Cru Bourgeois classification criteria confirmed
The alliance DES Crus Bourgeois du Médoc has confirmed its reinstatement of the traditional three-tier classification system, comprising rankings of Cru Bourgeois, Cru Bourgeois Supérieur and Cru Bourgeois Exceptionnel.
Due to take effect in 2020, the classification will be reviewed every five years, meaning it will be possible for a château to move up or down within the hierarchy.
‘We have learned a lot from the past and we are confident this will benefit the châteaux, trade and consumers,’ said Alliance director frédérique Dutheillet de lamothe, at a london press conference in october.
‘The new classification maintains the quality and origin of the Crus Bourgeois du Médoc. It is the result of five years of work in consultation with all the members of the Crus Bourgeois and the [french] government.’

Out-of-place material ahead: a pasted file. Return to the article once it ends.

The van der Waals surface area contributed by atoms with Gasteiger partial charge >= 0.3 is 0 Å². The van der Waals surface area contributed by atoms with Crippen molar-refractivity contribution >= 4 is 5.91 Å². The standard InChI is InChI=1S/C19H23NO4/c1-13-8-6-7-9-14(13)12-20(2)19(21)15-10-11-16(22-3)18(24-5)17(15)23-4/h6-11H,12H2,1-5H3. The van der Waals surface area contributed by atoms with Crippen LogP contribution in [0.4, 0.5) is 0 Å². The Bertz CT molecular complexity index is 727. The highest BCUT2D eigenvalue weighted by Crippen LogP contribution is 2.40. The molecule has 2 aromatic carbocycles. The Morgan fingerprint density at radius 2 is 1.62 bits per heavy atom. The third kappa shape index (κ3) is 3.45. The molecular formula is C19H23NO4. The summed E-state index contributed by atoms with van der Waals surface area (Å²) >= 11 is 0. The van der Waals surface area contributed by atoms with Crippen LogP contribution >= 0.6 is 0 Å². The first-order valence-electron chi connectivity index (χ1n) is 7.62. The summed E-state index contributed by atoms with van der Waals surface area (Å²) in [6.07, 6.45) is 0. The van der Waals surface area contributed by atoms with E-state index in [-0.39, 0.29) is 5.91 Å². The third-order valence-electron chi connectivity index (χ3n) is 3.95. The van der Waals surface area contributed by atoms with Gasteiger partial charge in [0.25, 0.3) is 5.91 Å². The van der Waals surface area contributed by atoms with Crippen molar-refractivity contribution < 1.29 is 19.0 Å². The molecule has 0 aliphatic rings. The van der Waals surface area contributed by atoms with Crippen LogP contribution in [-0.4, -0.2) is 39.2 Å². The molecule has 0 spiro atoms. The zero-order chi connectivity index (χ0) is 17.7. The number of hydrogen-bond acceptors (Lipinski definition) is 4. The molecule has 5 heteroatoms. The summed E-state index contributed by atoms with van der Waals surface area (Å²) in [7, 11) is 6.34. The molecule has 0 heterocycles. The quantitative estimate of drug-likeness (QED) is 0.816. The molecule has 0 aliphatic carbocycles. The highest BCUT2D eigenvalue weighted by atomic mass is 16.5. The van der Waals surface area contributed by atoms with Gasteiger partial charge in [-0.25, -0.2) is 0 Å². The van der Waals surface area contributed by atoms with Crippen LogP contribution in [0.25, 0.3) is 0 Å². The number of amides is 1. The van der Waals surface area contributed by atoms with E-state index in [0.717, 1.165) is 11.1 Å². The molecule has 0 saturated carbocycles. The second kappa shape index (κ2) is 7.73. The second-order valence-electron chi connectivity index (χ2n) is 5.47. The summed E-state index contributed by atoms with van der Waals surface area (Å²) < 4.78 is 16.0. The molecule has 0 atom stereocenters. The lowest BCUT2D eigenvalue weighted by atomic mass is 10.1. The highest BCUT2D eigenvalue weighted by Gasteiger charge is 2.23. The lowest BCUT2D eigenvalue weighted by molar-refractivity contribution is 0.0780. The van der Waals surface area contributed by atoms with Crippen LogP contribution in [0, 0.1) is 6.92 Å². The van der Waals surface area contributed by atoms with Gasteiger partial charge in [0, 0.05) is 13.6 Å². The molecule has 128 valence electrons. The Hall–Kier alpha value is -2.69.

In 2003, the system was reshaped to recognise 247 châteaux made up of nine Crus Bourgeois Exceptionnels, 87 Crus Bourgeois Supérieurs and 151 Crus Bourgeois. however, it was scrapped in 2007 after a series of appeals by disgruntled châteaux.
In 2010, the Alliance responded to the debacle by creating a governmentbacked verification procedure in which wines were selected, all with ‘Cru Bourgeois’ status, in blind tastings by a panel of experts. It published its first ‘official selection’ based on the 2008 vintage, and has done so every year since.
The revived three-tier system will follow a similar procedure, carried out by a body of expert tasters. for 2020, châteaux can submit a choice of five vintages from 2008 to 2016. The 2025 classification will encompass vintages from 2017 to 2021.
The classification will take into account ‘quality, consistency and the capacity of the wine to age’ for the top tiers, while also considering other agricultural, environmental and technical factors, plus site visits.
Above: Alliance des Crus Bourgeois du Médoc director Frédérique Dutheillet de Lamothe, pictured in Paris